In 2004, Stephen Pacala and Robert Socolow wrote in Science that it is possible to address climate change by breaking the larger problem of CO2 emissions down into a series of more manageable “wedges.” They offer 15 different solutions based on existing technology, including nuclear energy, coal carbon capture and storage, energy efficiency, and increased adoption of conservation tillage, for mitigating climate change one wedge at a time. Their pragmatic approach to the problem has been popularly received, as evidenced by the thousands of citations that the paper has received. However, their approach can also be critiqued for glossing over the immense costs involved and for its piecemeal and top-down nature. In other words, they assume that this complex global environmental problem can be fixed with a handful of standardized solutions.

Climate change is just one of many related sustainability problems that the world faces. In addition to rising atmospheric CO2, we are approaching or have already exceeded multiple other planetary boundaries — such as fresh water, nitrogen, phosphorus and biodiversity loss — that CO2-mitigating technologies cannot solve. Solving climate change on its own would require immense investments but leave too many other problems unaddressed. That is not to say that these technological innovations are irrelevant; Pacala and Socolow’s desire to break down the challenge into manageable pieces is both valid and appreciable. What’s missing from their assessment is the fact that the world is a complex system, and systemic problems require systemic solutions.

The Wrong Way to Debunk Trump’s Pipeline Jobs Claims

By Kate Aronoff - In These Times, March 29, 2017

There’s a right and a wrong way to debunk the right-wing myth about jobs and the environment. As a refresher, here are the basics of that myth: Jobs in the extractive industry are an invaluable engine of job creation and a key driver of economic growth. People concerned about the environment want to kill projects, like the Keystone XL and Dakota Access pipelines, that would provide jobs and help stimulate the economy.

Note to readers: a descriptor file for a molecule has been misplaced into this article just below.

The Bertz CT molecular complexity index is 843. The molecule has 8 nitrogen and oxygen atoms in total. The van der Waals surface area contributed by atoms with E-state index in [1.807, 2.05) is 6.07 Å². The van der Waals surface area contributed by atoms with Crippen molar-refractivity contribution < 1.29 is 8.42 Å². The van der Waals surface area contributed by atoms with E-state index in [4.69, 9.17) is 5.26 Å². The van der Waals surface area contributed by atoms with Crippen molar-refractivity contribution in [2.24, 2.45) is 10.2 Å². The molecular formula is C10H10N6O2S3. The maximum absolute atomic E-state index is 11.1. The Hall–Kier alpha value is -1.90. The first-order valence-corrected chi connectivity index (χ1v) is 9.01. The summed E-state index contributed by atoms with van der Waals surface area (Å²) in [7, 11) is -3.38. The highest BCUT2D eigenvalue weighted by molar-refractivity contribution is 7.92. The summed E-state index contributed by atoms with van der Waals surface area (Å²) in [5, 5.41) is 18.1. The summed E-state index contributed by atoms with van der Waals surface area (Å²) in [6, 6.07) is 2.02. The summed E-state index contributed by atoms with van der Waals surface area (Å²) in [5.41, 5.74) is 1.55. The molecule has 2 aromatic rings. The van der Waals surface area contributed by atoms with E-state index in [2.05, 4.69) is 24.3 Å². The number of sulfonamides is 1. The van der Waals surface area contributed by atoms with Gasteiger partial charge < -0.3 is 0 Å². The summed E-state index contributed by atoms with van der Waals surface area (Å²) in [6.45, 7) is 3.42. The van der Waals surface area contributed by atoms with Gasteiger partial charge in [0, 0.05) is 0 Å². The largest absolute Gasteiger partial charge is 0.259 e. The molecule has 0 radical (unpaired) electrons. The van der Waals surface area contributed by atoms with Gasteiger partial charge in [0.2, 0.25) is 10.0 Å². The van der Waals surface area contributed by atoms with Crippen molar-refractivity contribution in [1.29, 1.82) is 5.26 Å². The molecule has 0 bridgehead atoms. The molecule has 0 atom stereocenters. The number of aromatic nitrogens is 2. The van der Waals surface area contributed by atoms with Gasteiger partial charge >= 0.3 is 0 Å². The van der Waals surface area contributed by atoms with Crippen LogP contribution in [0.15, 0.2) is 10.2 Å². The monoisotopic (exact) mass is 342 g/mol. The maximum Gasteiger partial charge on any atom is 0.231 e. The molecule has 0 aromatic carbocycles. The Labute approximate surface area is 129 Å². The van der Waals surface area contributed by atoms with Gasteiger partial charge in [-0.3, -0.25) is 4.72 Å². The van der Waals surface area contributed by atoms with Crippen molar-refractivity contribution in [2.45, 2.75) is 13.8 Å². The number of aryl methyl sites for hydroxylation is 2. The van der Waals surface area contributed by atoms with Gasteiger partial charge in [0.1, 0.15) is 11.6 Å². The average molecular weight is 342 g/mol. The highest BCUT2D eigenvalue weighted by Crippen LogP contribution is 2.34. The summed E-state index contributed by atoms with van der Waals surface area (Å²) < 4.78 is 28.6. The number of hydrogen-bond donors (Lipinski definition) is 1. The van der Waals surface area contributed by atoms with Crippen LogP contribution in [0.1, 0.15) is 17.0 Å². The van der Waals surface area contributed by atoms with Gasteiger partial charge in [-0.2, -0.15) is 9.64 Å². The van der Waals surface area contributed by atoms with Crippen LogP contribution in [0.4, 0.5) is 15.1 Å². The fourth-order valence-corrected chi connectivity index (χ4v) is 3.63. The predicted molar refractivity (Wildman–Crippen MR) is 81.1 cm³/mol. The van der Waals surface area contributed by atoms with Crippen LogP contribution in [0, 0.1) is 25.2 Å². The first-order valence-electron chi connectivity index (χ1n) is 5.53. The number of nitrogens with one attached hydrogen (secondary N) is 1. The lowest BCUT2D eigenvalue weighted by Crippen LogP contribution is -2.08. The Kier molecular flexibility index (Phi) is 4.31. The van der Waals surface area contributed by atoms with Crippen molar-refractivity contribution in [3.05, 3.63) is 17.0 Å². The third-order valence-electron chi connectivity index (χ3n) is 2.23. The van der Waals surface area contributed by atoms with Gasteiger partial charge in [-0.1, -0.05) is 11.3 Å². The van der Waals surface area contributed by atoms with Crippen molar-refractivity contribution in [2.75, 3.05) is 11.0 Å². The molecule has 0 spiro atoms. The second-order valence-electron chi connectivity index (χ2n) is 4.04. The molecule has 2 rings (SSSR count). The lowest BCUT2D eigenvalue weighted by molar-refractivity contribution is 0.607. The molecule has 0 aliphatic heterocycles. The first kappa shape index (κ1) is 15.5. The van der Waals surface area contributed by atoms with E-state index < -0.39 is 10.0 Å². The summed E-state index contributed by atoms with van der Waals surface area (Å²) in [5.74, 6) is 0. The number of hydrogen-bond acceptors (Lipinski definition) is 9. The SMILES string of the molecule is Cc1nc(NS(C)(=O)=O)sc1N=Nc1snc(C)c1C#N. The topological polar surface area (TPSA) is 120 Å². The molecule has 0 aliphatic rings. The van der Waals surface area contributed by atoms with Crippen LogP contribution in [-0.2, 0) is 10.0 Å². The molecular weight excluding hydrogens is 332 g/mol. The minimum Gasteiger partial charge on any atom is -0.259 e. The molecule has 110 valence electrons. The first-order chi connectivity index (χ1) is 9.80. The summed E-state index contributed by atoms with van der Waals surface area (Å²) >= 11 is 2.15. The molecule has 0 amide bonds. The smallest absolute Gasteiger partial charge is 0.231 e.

If you’re reading this, you probably already know that argument is wrong. Jobs in the U.S. clean energy industry—itself a very small sector—outnumber jobs in the fossil fuel industry 5 to 1, according to a recent report from the Department of Energy. What’s more, renewable energy has the potential to create millions of jobs in the future, which would make that type of employment dwarf even the bloated jobs figures the White House cites in defense of fossil fuels.

But here’s how not to dispel fossil fuel industry talking points: noting the disparity between part-time and full-time construction jobs. Since the Keystone XL’s permit was approved by the State Department last Friday, a number of outlets—including those with a specifically environmentalist bent—re-upped a statistic that made the rounds before the project was squashed back in 2015, stating that the project will create just 35 permanent jobs. The State Department estimates that the Keystone XL pipeline will create some 42,000 direct and indirect jobs, 50 of which will be permanent. Fifteen of the 50 jobs are temporary contracts, leaving just 35 people with ongoing jobs maintaining the pipeline. This line of argument contends the fact that so few of these positions are permanent means that Trump’s jobs argument is an elaborate rouse.

Here’s the problem: All construction jobs are temporary. When you construct something, it is eventually built. Workers in the building trades might work on several projects in a given year, and part of what building trades unions do is set up the people they represent with projects.

Talking points about permanent versus temporary jobs aren’t just bad because they stand to make the people spouting them sound grossly out of touch with working people. Jobs building wind turbines and sea walls and installing solar panels are also often temporary jobs. And that’s okay!